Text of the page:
Shoppers flocked to the shops over hottest early May bank holiday on record

Pubs and DIY shops both saw sales jump by almost a fifth, while garden centres' takings were up by half

Ben Chapman
Tuesday 05 June 2018 11:06
Comments
Garden centres and clothes shops saw sales rise as consumers stock up for summer
Garden centres and clothes shops saw sales rise as consumers stock up for summer

The hottest early May bank holiday on record encouraged UK consumers to flock to the shops, according to new data. Spending grew 5.1 per cent in May compared with the same month last year, the biggest rise since April 2017, Barclaycard found.

In-store spending rose 2.6 per cent as pubs and DIY shops both saw sales jump by almost a fifth over the bank holiday.

Garden centres had the most impressive sales rise, with takings up 50 per cent on this time last year. Supermarkets’ sales were up 10 per cent over the long weekend and 5.7 per cent for May as a whole.

The good news will come as welcome respite for high street chains struggling against rising business rates, increases to the minimum wage and consumers who had been tightening their belts.

The rebound in May saw non-essential spending growth reach a 14-month high of 4.6 per cent, with the warm weather boosting clothing sales by 5.8 per cent, according to the research.

The numbers are in stark contrast to the negative impact of the Beast from the East, which dented sales for many retailers as shoppers stayed home to avoid the snow and ice.

Nearly a quarter of Brits surveyed said they intend to spend more on experiences this summer. Of those, 35 per cent plan to visit live events such as festivals and a fifth said they are are more likely than usual to go to a pub to watch sport.

Despite the strong numbers, UK shoppers have become more pessimistic with 57 per cent saying they are confident in their household finances, down from 62 per cent in April.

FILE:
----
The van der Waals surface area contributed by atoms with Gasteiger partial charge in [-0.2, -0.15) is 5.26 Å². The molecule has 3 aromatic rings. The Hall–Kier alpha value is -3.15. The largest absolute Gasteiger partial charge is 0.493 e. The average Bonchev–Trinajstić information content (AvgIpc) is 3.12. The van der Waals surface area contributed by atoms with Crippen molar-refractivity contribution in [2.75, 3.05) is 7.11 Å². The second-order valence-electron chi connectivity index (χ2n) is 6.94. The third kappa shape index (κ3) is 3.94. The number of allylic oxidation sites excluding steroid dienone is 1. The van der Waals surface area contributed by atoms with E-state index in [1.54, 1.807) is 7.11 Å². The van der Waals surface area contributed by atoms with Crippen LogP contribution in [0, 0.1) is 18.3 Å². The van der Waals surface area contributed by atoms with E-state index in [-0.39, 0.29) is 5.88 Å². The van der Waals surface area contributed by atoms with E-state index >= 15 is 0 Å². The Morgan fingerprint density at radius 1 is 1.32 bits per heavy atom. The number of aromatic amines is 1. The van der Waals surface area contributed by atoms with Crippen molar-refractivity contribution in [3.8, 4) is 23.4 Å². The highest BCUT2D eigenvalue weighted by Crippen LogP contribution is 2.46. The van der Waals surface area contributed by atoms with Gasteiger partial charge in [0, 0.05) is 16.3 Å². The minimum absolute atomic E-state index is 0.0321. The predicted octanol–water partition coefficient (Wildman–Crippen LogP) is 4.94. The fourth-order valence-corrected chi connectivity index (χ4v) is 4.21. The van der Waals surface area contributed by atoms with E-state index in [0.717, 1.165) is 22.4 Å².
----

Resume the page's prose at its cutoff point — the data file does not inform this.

Esme Harwood, director at Barclaycard, said a degree of caution among UK shoppers remained but this didn’t stop people enjoying the sunshine.

“This brought good news for the high street as Brits updated their wardrobes – with growth on clothes going up by the highest amount in two years – and took to pub gardens to enjoy the blue skies,” she said.

“Looking ahead, it seems the experience economy will remain a top priority as consumers plan to treat themselves to major music and sporting events. In the next few months, we expect to see families carefully balancing their budgets to ensure they don’t miss out on their must-see and must-do experiences of the summer.”

Register for free to continue reading

Registration is a free and easy way to support our truly independent journalism

By registering, you will also enjoy limited access to Premium articles, exclusive newsletters, commenting, and virtual events with our leading journalists

Please enter a valid email
Please enter a valid email
Must be at least 6 characters, include an upper and lower case character and a number
Must be at least 6 characters, include an upper and lower case character and a number
Must be at least 6 characters, include an upper and lower case character and a number
Please enter your first name
Special characters aren’t allowed
Please enter a name between 1 and 40 characters
Please enter your last name
Special characters aren’t allowed
Please enter a name between 1 and 40 characters
You must be over 18 years old to register
You must be over 18 years old to register
Opt-out-policy
You can opt-out at any time by signing in to your account to manage your preferences. Each email has a link to unsubscribe.

By clicking ‘Create my account’ you confirm that your data has been entered correctly and you have read and agree to our Terms of use, Cookie policy and Privacy notice.

This site is protected by reCAPTCHA and the Google Privacy policy and Terms of service apply.

Already have an account? sign in

By clicking ‘Register’ you confirm that your data has been entered correctly and you have read and agree to our Terms of use, Cookie policy and Privacy notice.

This site is protected by reCAPTCHA and the Google Privacy policy and Terms of service apply.

Register for free to continue reading

Registration is a free and easy way to support our truly independent journalism

By registering, you will also enjoy limited access to Premium articles, exclusive newsletters, commenting, and virtual events with our leading journalists

Already have an account? sign in

By clicking ‘Register’ you confirm that your data has been entered correctly and you have read and agree to our Terms of use, Cookie policy and Privacy notice.

This site is protected by reCAPTCHA and the Google Privacy policy and Terms of service apply.

Join our new commenting forum

Join thought-provoking conversations, follow other Independent readers and see their replies

Comments

Thank you for registering

Please refresh the page or navigate to another page on the site to be automatically logged inPlease refresh your browser to be logged in